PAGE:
What I read in 2021 – my top 5 picks. 18 January, 2022

What I read in 2021 – my top 5 picks.

Have you been to this year’s Doha International Book Fair yet? (If you haven’t and wonder whether it makes sense to go, read HERE). Seeing how much buzz is the Fair creating, I’m surprised (and overjoyed!) to acknowledge that there are actually more book lovers in Qatar than I have suspected!

It might also mean that you will be interested in what I’m going to share with you today! I’ve made a list of 5 books which I really enjoyed reading in 2021. I’m not too happy with the number of books I managed to finish last year – one of my 2022 goals is to make more time for reading in my busy schedule. Luckily, I did come across some fiction gems, which I’m happy to share with you today!

Caraval by Stephanie Garber

Caraval cover

Fantasy! One of my all-time favorite genres. But this one is also Young Adult fiction! Hmmm… Many people would automatically disregard this book under a presumption that “young adult” translates as “book for kids”. If that’s what you think, I dare you to give this book a go and prove yourself wrong. 🙂

Plot summary:

“Welcome to Caraval, where nothing is quite what it seems!”. This sweeping tale of sisterhood, love and betrayal is shimmering with everpresent magic. Follow the author into an enchanted game where nothing is really what it seems, destined to capture your imagination.

You can read my full review HERE.

Circe by Madeline Miller

Do you sometimes grab a book, read the first page and instantly fall in love with it? I hope you do, and I’m not a crazy person 😀 “Circe” was this book for me. I am a sucker for Greek mythology, which have possibly played its part in loving this book, too!

Plot summary:

Madeline Miller retells a story of Circe – the witch best known from Homer’s “Odyssey”, where she famously turned the crew of Odysseus into pigs. Miller’s take on this Greek mythology classic is as refreshing as it is unorthodox, spinning a tale of a brave and independent woman living in a world dominated by male heroism.

You can read my full review HERE.

Where the Crawdads Sing by Delia Owens

I’m a bit late to the party with this one! It created a buzz back in 2018, but I only got my hands on a copy 3 years later. My expectations were not sky high, as it’s outside of my usual genre box, so I suspected I might not enjoy it that much. Oh how wrong I was! This book proves that it’s sometimes a good idea to venture out of your reading comfort zone and try something new.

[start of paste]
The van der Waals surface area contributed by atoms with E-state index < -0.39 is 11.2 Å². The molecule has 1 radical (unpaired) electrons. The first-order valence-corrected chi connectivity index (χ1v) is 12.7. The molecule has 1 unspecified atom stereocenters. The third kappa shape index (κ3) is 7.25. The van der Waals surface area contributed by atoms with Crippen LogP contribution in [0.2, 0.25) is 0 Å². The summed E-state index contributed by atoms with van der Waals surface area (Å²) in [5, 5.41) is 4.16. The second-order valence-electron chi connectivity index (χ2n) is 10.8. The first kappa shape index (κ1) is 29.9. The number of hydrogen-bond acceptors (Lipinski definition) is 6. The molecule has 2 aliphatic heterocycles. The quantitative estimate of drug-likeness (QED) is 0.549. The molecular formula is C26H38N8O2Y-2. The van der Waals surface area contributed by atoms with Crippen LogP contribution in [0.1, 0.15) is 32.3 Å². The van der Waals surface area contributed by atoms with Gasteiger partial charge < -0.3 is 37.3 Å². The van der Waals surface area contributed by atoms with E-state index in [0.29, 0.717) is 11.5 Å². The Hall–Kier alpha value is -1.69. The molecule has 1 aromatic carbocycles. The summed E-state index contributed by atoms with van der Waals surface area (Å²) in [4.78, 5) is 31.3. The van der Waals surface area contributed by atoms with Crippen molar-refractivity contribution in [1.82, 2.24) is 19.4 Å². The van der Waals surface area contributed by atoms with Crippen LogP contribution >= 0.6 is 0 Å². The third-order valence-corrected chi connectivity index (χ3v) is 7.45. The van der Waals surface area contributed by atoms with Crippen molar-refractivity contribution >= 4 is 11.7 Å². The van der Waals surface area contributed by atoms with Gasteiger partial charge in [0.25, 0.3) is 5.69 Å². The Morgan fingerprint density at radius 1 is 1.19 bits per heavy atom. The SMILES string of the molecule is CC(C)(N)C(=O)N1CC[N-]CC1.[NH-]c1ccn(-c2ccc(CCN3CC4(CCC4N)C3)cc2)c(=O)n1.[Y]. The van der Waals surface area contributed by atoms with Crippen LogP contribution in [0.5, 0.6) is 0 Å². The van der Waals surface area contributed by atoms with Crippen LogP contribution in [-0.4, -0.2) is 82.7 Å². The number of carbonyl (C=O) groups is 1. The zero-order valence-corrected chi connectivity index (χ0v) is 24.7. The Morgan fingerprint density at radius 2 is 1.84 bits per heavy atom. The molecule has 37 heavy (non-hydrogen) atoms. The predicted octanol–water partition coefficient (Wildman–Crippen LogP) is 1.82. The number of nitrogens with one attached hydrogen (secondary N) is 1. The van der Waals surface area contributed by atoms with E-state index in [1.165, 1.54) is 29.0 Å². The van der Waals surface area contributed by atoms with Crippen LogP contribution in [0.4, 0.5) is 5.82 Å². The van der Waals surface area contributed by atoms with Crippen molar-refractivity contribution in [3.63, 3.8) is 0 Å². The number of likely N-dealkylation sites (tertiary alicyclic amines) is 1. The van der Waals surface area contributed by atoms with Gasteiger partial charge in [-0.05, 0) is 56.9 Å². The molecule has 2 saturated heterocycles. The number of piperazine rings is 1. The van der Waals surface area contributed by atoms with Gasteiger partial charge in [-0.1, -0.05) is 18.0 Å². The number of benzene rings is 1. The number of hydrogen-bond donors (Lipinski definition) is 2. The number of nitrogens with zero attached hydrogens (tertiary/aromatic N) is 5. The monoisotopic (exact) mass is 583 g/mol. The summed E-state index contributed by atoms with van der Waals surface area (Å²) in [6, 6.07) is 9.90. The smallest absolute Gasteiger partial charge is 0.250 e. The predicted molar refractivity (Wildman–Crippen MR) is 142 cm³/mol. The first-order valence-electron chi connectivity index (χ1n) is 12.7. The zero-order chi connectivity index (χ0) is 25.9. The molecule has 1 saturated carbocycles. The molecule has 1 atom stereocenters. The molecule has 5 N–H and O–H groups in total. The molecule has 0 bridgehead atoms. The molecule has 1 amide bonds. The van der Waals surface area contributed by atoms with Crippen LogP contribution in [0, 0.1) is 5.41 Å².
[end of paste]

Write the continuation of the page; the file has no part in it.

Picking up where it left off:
Plot summary:

“Where the Crawdads Sing” is a wonderful coming-of-age story of Catherine “Kya” Clark, living a lonely life in a marsh that has become her home. A figure of mystery and prejudice, she eventually becomes the chief suspect in a local murder trial. 

You can read my full review HERE.

Watermelon by Marian Keyes

If I had to choose one author of the so-called “light reads” to stick to for the rest of my life, it would probably be Marian Keyes. She’s written quite a lot, fortunately. “Watermelon” is not a new book (actually, it was first published in 1995!), but it reads great and is relatable on so many levels!

Plot summary:

Upbeat, amusing and not at all challenging to read, “Watermelon” opens the door to the Walsh family household. The novel tells a story of Claire Walsh, whose life fell apart when her self-centered husband left her (and their new baby) and decided to move in with their downstairs neighbor. Claire makes a run for Dublin, with baby Kate in tow, to sort out her life in the comfort of her family home. Hilarity ensues. 🙂

Love Always by Harriet Evans

I honestly almost skipped this book because of its title. Got prejudiced and was sure it’s going to be yet another one of the very many shallow summer reads I went through in the past year. Luckily I did read the description at the back cover and it made me curious. Now I’m so glad I gave it a go (even though I’m still slightly annoyed by the title!).

Plot summary:

Returning to the wild Cornish coast for the funeral of her beloved grandmother, Natasha stumbles upon a diary of Cecily, her aunt who died aged 16 after a tragic (and very questionable) accident. Cecily’s story unveils a streak of long-buried family secrets, and leaves Natasha striving to pick apart the lies in her life to uncover the truth.


You might also be interested in…

Currently reading… My top 5 chick-lit picks for a rainy day!

Books that fueled my travel obsession.

My favorite cafes to work remotely around Doha and Lusail.

5 1 vote
Article Rating

Would love your thoughts, please comment.x